It can be hard to take action in a situation that feels uniquely uncontrollable, but life coach Dana Hilmer of Madison points out that life has always been uncertain and unpredictable. “We just don’t always know it because we try to make plans,” she says, calling up pre-pandemic days. “If can embrace this uncertainty—because that’s really what life is—and just live in that moment… you can make those choices” that will move you forward. Shortly before the pandemic, Hilmer and fellow coach Wendy Perrotti created Camp Reinvention, a program geared towards women who “want to create a second half of life that they’re really excited about.” The first 12-week course, intended to be a one-off, was held in person. Its success inspired Hilmer and Perrotti to relaunch online in June of 2020. Their next 12-week session, a health intensive, begins in March.

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What all these women have in common is a story of being stuck themselves, especially in the tug-of-war between career and motherhood, and finding their own ways out. Hilmer and Perrotti point to three types of “traps”—thinking, doing and “shoulding”—that people fall into. They offer a free, 20-page e-book, Freedom From What Keeps You Stuck, that elaborates on those traps, followed by “Try This” action items. “Every one of us is going to find ourselves stuck in these traps at different times,” Hilmer says. Rather than trying to address them all at once, she suggests asking, “What is the one key place where you’re getting stuck? And then focus on that first.”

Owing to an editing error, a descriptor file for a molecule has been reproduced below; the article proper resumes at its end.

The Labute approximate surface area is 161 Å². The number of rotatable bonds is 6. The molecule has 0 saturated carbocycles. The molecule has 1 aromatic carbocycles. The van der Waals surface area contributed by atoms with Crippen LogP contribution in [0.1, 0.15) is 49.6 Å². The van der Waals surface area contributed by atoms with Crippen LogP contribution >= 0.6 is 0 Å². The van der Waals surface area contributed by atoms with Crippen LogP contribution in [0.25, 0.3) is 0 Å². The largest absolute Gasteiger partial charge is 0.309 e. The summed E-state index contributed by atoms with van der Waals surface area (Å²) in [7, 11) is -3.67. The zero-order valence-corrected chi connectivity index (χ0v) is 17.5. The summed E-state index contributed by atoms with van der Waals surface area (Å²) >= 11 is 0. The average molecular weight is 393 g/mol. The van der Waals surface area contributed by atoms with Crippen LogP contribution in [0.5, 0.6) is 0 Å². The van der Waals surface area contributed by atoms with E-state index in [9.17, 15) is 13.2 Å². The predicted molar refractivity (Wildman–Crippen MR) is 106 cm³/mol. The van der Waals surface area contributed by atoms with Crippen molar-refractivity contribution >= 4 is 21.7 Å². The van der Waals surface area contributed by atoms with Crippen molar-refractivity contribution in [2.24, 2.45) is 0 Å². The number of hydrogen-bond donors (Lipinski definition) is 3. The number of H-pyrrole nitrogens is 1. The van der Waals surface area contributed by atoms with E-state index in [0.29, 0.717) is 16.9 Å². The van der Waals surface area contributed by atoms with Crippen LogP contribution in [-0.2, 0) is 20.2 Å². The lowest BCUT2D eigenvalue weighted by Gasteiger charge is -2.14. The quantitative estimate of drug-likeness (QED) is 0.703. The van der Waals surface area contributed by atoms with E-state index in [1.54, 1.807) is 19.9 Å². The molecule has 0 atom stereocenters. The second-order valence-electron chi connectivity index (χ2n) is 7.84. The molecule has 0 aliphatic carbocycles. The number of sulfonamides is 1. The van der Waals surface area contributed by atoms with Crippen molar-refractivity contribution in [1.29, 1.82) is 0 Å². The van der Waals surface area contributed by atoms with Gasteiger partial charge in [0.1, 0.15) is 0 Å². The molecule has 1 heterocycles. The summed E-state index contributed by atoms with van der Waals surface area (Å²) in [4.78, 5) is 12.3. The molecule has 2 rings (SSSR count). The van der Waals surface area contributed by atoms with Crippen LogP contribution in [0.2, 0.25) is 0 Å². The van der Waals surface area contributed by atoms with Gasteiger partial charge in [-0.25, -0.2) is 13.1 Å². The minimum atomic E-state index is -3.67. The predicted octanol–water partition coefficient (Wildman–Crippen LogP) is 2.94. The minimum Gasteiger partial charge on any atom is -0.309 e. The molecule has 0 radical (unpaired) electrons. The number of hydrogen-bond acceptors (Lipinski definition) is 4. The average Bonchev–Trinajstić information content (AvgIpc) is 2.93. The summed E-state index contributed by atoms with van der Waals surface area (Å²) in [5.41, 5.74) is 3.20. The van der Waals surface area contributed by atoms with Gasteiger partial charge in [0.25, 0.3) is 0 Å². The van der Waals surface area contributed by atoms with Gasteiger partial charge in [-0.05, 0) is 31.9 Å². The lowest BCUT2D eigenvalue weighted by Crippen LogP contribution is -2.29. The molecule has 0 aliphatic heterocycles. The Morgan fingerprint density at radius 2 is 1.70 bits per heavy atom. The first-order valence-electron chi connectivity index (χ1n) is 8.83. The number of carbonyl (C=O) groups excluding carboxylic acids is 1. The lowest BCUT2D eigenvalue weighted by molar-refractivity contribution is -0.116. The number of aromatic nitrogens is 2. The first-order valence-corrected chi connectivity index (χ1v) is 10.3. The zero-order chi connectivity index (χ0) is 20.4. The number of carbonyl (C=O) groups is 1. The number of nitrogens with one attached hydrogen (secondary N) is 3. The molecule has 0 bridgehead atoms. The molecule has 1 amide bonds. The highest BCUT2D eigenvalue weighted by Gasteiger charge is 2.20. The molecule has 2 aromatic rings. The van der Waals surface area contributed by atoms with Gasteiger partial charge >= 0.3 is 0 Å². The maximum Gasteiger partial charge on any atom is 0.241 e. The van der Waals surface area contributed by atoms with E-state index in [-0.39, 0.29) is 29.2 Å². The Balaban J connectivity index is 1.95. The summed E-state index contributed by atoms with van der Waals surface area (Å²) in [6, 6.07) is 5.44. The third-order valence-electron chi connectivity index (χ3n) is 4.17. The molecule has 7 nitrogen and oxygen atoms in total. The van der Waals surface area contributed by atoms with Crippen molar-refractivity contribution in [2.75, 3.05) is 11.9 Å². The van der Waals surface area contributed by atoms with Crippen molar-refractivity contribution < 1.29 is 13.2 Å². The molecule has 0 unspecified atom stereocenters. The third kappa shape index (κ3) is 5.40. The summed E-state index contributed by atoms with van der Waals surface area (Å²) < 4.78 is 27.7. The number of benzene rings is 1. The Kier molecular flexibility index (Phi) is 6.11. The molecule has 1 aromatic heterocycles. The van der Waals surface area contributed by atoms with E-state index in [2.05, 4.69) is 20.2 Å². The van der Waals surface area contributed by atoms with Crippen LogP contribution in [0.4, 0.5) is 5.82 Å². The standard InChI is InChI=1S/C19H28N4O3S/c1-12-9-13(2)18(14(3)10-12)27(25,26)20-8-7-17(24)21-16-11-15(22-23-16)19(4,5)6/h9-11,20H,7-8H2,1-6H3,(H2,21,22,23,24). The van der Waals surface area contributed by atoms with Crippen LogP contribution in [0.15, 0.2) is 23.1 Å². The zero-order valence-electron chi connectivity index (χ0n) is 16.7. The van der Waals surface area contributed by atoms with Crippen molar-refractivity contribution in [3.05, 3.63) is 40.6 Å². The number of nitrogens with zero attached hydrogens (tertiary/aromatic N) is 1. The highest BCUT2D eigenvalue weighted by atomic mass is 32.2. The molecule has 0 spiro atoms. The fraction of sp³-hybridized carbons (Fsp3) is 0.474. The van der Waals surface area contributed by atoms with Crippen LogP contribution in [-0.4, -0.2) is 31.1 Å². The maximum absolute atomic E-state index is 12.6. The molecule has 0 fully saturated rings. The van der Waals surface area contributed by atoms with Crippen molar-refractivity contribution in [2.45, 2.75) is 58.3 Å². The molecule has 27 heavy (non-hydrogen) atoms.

Karachristos offers networking advice—while avoiding the word “networking.” It’s intimidating, she says, because it implies “this formal transactional conversation that has to result in some kind of outcome.” Instead, she says, reach out to everyone with whom you have a relationship—family, friends, neighbors, former coworkers—and let them know you’re on the job market. Likewise, “start saying yes to opportunities.” That’s easier said than done, she acknowledges, when “we’ve sort of gotten out of our social groove, and it’s really easy and comfortable right now to stay home.” But even trying something “slightly outside of your area” of expertise or comfort may connect you with new people and new opportunities.

In their Unstuck program, Hass and Schrank always start by helping clients declutter their spaces because, Schrank says, “If we’re feeling anxious in our own space due to the clutter or the disorganization, it’s really hard to then work on our body, mind and spirit.” They also believe, like Hilmer and Perrotti, in the power of working together. “People find camaraderie in knowing that they’re not the only ones stuck in some way,” Hass says.

Perhaps most of all, Karachristos advises, be patient with yourself “because it’s been such a difficult two years now.” No matter what you try, she says, expect there will be setbacks. “You have to give yourself some grace that it’s a process, it’s not just going to happen.”

Written by Kathy Leonard Czepiel. Image by H_Ko/Shutterstock.